Although Shamsi was displaced as the No 1 T20 bowler in the world during the tournament, this was no reflection on the wrist spinner’s performances here in the UAE. Bar one disappointing outing against the Windies, Shamsi was once again excellent and a real talisman within the set-up.
Rassie van Dussen: 8
Runs: 177, Ave: 59, HS: 94*, Strike-rate: 116.44
“Mr Consistency” once again showed his worth to the Proteas at a major tournament, highlighted by his majestic innings in the final game against England at Sharjah. The promotion to No 3 certainly paid dividends with South Africa being able to extract the best out of Van der Dussen in this role. “There were certain times we might have used Rassie at No. 5 but we felt that in order to maximize the power play tonight. We wanted him up front. He showed that he can play both ways,” Boucher said. Credit to Van der Dussen is also the way he has been able to improve and take on the pre-tournament criticism of starting too slowly to get himself into the best position to be successful for him and the team.
Dwaine Pretorius: 7.5
Wickets: 9, Ave: 15.12, Economy: 6.88, BB: 3/17
Runs: 1, Ave: 0.5, HS: 1, Strike-rate: 33.3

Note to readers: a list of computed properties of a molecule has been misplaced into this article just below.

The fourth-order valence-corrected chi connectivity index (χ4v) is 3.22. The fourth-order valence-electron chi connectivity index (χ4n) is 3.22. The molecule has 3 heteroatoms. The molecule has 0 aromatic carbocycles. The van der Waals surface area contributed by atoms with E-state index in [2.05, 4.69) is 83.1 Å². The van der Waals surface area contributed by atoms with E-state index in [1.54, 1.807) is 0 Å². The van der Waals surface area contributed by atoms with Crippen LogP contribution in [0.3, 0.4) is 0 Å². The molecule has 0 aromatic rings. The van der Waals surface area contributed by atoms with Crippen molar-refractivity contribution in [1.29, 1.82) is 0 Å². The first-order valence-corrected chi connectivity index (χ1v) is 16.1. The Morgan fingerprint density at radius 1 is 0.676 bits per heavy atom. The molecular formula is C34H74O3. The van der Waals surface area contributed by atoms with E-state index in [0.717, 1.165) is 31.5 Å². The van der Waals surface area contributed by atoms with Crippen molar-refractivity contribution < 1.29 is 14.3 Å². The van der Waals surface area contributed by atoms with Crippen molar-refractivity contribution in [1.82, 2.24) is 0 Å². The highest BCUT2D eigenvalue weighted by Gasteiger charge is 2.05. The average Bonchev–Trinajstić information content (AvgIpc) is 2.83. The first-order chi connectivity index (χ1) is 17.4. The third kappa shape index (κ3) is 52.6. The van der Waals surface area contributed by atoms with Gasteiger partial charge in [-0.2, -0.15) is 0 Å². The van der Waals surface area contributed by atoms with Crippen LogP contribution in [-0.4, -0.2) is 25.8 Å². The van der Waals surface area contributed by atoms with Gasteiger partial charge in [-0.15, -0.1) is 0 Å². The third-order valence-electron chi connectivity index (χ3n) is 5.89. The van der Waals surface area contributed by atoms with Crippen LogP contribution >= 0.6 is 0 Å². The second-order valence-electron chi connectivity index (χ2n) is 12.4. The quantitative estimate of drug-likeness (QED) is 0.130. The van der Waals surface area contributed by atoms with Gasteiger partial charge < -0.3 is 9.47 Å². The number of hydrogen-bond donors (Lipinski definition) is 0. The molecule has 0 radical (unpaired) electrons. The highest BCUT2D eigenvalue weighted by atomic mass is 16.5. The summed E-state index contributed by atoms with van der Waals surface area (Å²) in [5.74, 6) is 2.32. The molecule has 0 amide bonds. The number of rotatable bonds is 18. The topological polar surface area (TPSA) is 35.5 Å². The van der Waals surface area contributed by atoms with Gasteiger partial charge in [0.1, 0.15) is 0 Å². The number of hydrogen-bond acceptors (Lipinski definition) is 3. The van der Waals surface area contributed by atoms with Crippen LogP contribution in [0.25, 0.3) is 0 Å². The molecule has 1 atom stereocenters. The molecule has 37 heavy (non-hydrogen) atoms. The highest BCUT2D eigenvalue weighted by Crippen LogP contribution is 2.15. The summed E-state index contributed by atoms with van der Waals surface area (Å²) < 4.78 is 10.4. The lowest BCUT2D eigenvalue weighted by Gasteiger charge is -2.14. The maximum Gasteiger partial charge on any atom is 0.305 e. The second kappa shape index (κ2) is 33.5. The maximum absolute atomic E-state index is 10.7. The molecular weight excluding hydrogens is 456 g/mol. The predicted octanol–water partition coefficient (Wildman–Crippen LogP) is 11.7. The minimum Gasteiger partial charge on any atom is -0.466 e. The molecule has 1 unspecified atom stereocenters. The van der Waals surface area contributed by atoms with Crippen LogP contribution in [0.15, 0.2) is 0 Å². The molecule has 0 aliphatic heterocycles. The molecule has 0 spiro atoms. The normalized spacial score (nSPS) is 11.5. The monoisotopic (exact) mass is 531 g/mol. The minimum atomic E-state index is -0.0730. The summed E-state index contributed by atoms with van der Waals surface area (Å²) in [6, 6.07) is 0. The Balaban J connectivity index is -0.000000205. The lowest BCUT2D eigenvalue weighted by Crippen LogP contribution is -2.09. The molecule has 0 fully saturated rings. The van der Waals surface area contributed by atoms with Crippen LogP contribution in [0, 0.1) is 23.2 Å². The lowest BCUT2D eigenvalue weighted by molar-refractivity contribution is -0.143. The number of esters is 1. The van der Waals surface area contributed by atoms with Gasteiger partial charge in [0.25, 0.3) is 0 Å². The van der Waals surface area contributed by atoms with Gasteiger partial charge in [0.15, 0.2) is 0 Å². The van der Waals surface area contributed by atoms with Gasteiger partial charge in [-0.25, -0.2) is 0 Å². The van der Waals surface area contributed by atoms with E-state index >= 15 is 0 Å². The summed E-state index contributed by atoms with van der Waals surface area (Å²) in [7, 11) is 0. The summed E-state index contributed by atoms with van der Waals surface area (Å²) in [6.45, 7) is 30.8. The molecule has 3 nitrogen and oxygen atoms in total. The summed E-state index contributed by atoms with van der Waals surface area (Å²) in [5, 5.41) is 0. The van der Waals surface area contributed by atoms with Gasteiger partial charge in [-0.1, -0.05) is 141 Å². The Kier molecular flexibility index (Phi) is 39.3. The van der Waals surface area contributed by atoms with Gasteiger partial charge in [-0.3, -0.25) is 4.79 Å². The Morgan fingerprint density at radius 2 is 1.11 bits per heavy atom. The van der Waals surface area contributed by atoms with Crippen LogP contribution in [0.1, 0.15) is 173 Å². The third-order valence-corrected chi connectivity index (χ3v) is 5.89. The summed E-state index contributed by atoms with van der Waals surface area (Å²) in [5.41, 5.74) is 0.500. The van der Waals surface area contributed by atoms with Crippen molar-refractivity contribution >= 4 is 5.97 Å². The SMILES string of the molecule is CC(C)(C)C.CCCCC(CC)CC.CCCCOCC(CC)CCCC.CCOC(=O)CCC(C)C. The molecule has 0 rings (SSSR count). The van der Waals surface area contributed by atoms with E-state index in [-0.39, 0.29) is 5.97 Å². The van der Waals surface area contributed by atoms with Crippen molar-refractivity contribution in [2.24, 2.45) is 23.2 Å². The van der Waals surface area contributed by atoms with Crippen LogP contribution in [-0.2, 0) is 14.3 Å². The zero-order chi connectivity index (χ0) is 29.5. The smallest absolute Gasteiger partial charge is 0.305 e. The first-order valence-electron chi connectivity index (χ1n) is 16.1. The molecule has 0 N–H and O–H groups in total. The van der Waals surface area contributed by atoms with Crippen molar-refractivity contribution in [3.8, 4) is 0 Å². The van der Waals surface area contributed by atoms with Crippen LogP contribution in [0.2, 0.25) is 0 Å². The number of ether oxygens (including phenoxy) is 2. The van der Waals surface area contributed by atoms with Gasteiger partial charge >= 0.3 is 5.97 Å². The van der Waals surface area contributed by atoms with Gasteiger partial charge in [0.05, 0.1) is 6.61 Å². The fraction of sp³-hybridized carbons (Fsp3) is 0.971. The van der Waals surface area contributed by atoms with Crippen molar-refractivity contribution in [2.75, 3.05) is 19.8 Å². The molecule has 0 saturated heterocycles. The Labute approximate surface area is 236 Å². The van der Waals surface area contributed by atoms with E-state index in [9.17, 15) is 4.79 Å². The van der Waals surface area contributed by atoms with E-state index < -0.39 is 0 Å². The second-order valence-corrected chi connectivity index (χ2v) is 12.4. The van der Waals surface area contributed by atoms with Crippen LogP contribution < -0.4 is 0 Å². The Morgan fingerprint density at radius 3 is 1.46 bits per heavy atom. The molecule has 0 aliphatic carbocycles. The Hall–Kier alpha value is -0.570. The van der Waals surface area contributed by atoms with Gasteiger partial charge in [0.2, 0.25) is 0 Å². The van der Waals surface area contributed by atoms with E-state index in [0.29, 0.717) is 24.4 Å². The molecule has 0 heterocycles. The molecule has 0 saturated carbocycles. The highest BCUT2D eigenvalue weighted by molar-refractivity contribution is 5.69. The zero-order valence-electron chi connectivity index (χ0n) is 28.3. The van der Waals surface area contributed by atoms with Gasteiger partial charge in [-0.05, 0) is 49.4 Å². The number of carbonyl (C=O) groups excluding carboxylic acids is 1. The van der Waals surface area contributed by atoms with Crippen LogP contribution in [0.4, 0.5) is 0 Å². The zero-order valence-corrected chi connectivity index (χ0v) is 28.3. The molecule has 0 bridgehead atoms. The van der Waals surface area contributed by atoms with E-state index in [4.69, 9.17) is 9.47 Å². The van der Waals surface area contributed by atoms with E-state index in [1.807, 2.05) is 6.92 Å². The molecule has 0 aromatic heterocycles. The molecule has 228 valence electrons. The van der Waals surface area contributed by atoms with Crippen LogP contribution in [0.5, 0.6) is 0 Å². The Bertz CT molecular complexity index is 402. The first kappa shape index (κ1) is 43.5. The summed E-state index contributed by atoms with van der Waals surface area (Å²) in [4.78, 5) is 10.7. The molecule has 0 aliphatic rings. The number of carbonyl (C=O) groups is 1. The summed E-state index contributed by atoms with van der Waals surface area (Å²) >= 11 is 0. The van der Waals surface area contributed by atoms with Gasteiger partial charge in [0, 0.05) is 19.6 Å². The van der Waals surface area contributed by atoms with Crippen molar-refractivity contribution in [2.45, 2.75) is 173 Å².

South Africa have long sought a death-bowler to rely upon and Pretorius filled the void amicably at this tournament, finishing as team’s joint highest wicket-taker with Anrich Nortje. Equally, Pretorius kept the run-rate in check during this critical period. The only reason he doesn’t get a higher score is for the fact that he under-performed in his dual role with the bat, failing against both Australia and Sri Lanka at critical stages of the game.
Kagiso Rabada: 7
Wickets: 8, Ave: 19.37, Economy: 8.15, BB: 3/20
Runs: 32, Ave: - , HS: 19*, Strike-rate: 106.6
It was a tournament of extremes for KG Rabada. The scale swung violently from magnificent to horrendous. Rabada blew away Bangladesh with a Player of the Match performance and played a pivotal hand with the bat in the victory over Sri Lanka, while he also claimed a last-over hat-trick in the England win. But Rabada was off-colour against Australia and Sri Lanka with the ball before England’s Liam Livingstone sent him into the Sharjah night sky with three successive sixes. A big home summer awaits Rabada with Virat Kohli’s India on the horizon.